The first murga received the name of “Nifú-Nifá,” (Fufa), and it was founded by a group from another murga called “Los Bigotudos.” Because the word “murga” was prohibited at the time just as any other word that had any kind of relationship to the Carnival festivity, this band invented the word “Afilarmónica” by putting the prefix “a-” to the word “filarmónica” (philharmonic) to express that they were exactly the opposite of a philharmonic. However, the true intention behind this new word is found in the first six letters of the expression: “afilar” (Spanish for sharpen), which in other words means that their purpose was to criticize with their songs and lyrics, so the term “Afilarmónica” has become the generic name for murgas nowadays. In addition to these, the “Agrupaciones Musicales” (Spanish for music bands) are also common in Tenerife’s Carnivals. These are typically groups of families; friends or neighbors who wear the same costume with the peculiarity that they are normally inspired in Mexican traditions, and their songs include genres like merengue, bolero and ranchera.
As of the year 1910 contests of rondallas, murgas, comparsas and agrupaciones musicales began, so it wasn’t until that year when a true distinction between the different categories was made. Tenerife’s Carnivals mainly celebrated in the town of Santa Cruz have become the most prestigious carnivals in Europe and the most safe and participative ones in the world. In Santa Cruz people take the streets and everyone joins the crowd wearing a costume. Multitudinous dances are performed with orchestras until dawn as different shows are offered in different points and stages throughout the city. All islanders gather during these festivities, and the celebration usually lasts 27 days in which different important galas take place such as the election of the Carnival Queen, the election of the Drag-Queen, competitions of street bands, processions, parades and the cavalcade, all of which make Tenerife’s Carnival a season of true party and fun not to be missed by both residents and visitors. This year Carnivals started on January 30th and they will last until the 25th of February.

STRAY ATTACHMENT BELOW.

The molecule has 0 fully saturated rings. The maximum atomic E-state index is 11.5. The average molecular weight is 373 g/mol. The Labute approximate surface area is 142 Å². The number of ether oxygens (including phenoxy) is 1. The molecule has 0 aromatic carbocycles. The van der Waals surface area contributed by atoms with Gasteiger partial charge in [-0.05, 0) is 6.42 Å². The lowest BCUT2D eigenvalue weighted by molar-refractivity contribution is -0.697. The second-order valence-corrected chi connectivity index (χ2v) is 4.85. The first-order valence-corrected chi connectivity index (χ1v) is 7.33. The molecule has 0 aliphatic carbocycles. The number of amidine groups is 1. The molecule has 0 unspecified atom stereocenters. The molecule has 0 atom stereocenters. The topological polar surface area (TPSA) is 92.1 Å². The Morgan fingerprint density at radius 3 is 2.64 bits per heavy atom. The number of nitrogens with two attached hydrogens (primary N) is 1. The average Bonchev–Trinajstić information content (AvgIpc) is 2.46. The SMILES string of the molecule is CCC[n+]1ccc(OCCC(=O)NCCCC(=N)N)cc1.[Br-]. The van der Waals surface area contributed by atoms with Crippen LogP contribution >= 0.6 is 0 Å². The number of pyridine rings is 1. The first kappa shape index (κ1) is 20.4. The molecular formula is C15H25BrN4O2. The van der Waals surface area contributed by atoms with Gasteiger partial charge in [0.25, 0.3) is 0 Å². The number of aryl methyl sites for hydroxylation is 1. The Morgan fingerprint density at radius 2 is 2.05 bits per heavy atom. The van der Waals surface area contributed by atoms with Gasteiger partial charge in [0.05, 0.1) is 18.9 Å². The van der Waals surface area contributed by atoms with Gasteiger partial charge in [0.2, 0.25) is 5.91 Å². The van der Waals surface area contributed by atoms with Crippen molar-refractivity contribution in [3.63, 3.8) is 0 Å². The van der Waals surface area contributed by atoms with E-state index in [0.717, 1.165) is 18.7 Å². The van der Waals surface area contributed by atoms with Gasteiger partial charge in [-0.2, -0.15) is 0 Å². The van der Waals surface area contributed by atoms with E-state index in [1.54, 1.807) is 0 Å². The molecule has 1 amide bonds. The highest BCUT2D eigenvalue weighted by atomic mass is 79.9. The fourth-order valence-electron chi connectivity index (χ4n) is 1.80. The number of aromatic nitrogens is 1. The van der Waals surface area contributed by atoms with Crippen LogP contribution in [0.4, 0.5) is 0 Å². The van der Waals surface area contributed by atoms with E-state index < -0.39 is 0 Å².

The gala to elect the Carnival’s Queen is a yearly event that represents a main entertainment of Tenerife’s Carnival. During this gala hundreds of journalists are present to broadcast the show and different TV stations compete against each other to capture each minute of the event while transmitting it through national and international TV stations in an array of countries. This gala accounts for the exaltation of beauty of female islanders. During this show candidates show up on a stage of about 4,000 squared feet sponsored by different companies, financial and commercial institutions, recreational organizations, and casinos. The gala is characterized by the majesty of the queen’s dresses, which usually are of great dimensions as they can be over 16 feet high by 13 feet long and weigh over 220 and up to 450 pounds. Queens display these garments with such elegance that often makes people overlook the effort required to actually wear these outfits.